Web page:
This realization hit me as my daughter and I sat in waiting of the Great, Great Peter Frampton just next to the St. Angela Merici school in Brea, California. A figurative militia of seventeen year olds without shampoo evidence of any kind strutted past us, chests filled with air to best display their T-Shirt Logos of Slayer, Anthrax and, yeah, Led Zeppelin. Look, it's cool that you like music recorded before you were born, but you're not fooling anyone! Now, my 29 year old self has to devote his attention to the review of the Peter Frampton Concert! (Don't swallow that too quickly! Saaaaaaaaaaaaaaaaaaaaaaaaaaaaavor that Irony like a Cherry Losenge!)
I've never been much for Cover Bands. Certainly Cover Bands that remake a wide variety of great songs are more palatable than those that ape one band from curtain to curtain and try to make you believe they are the McCoy! When the three-person band Fallout took the stage, I was somewhat saddened by the obviousness of the Police-homage. Then something shocking happened. Fallout started to rock!
With his bleached and spiked hair and muscle-shirt, bassist and vocalist David Rasner looked to me like he was working hard on imitating Sting. He was. However, unlike going to see Strutter or FabFour, seeing Rasner in front of Fallout actually reminds one deeply of Sting himself. Rasner's voice evokes the best of the late '70's Sting with maybe a little Peter Gabriel tossed in to mix the Salad. As time progressed, Rasner with Mike Nieland (drumming for Stewart Copeland) and Pat Cherry (strumming for Andy Summers) won the crowd over and had everyone doing the eeeeeeeeeee-oooooooooooooooos and the Doo-Doo-Doos along with them! How? The music was perfect, that's how!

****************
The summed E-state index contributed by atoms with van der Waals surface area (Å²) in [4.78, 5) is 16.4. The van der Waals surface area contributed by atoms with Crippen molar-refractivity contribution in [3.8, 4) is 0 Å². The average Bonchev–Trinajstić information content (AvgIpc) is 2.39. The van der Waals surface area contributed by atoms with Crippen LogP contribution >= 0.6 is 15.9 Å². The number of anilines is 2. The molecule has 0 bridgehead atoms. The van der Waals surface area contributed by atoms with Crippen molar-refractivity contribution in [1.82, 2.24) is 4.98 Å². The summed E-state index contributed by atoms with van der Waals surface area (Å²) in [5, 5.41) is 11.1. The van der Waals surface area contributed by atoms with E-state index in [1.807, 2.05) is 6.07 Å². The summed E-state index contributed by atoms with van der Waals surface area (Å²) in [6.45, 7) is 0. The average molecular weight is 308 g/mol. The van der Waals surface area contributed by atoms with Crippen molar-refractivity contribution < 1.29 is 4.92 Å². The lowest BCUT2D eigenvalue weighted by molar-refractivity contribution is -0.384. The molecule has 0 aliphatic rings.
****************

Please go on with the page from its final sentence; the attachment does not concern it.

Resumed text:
Each song sounded like The Police, and each song sounded fresh as it did when the brit-pop-punk-reggae trio belted it out. (Hell, they sound more like the Police than "Garage Groove Inc." sounds like Queens of the Stone Age!) I was as surprised as you must be, but when my personal favorite Police Song "Synchronicity II" was perfectly nailed by Fallout, it would've been a humiliating kick in the crotch to deny the skills herein! Best of all, Fallout didn't simply pretend that they were the Police and mimic their studio albums in a repeat you could do without. Fallout got the crowd into the music, and experimented a little bit with the bridges and choruses to keep this fun and fresh! At two points they even brought up female backup singers to round out the sound! Is Fallout as good as seeing the Police live? Well, lets not forget, they are a "Tribute Band" with all the baggage that such a name carries, however, you can tell that they really love what they're doing and are good at it (Rasner even has Sting's hopping dance down pat)! I can say this honestly: Fallout is the next best thing to seeing the Police Live, and by that respect they're very worth seeing! Bravo! (Click here to visit the Fallout Web Site!) YYYY